How to Learn to Say “No”: Five Simple Steps

To understand how to say “no”, you need to completely rewire your consciousness, perception of the situation and return awareness, learn to understand what people surround you and what kind of relationship you build with them. To change your life, try to change your way of thinking. There are five steps that are sure to help.

Recognize the Cause of the Problem

If you wonder how to learn to refuse and tell people “no”, it means that you don’t have one of the important skills of social communication – the ability to assert personal boundaries. People who come to you, asking to borrow money, to work for them, to solve their problem. They dictate to you how to live and act, and believe that you are obligated to do what they need you to do. These are the ones who invade your boundaries.

And to be able to assert them, you have to answer yourself the question, “Who in my life has always violated my boundaries?” Is it some important person to you who you have not been able to fight back, who you have always agreed with, who has not expressed your true desires.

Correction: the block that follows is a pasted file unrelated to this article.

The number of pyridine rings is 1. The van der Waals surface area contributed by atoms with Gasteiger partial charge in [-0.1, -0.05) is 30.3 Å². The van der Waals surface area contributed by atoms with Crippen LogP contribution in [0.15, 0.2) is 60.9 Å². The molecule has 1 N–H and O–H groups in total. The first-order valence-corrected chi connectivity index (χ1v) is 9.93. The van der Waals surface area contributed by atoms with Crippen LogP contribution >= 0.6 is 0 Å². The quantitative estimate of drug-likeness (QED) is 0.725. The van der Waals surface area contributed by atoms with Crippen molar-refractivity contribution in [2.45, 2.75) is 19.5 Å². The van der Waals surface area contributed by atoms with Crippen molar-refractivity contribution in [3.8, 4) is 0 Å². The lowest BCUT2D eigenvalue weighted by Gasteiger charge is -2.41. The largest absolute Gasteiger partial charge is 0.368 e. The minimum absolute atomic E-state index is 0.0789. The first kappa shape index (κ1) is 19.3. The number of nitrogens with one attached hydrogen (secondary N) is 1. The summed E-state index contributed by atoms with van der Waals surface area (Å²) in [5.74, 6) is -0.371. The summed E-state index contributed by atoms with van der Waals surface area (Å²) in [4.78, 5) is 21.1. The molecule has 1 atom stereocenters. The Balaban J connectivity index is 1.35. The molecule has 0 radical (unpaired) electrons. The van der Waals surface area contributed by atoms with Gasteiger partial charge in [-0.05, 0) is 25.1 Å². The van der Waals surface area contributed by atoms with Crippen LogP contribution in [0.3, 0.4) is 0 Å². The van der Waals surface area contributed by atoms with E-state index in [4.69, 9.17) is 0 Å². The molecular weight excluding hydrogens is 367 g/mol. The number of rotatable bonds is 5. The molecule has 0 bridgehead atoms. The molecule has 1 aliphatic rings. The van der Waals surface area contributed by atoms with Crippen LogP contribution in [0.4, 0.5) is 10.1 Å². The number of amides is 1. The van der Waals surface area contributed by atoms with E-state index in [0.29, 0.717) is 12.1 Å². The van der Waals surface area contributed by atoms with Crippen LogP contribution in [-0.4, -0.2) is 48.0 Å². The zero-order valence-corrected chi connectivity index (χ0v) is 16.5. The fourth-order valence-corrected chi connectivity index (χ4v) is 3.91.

One of the reasons it’s hard to be a strong person is the fear of rejection, and it can be expressed in different ways:

  • “I’m afraid I’ll be abandoned, they’ll stop talking to me if I say no, I can’t lend money, time, or effort.”
  • “I am afraid that they will think bad of me, that they will think that I am bad because I can refuse,” as a consequence, “I will not be loved like this.”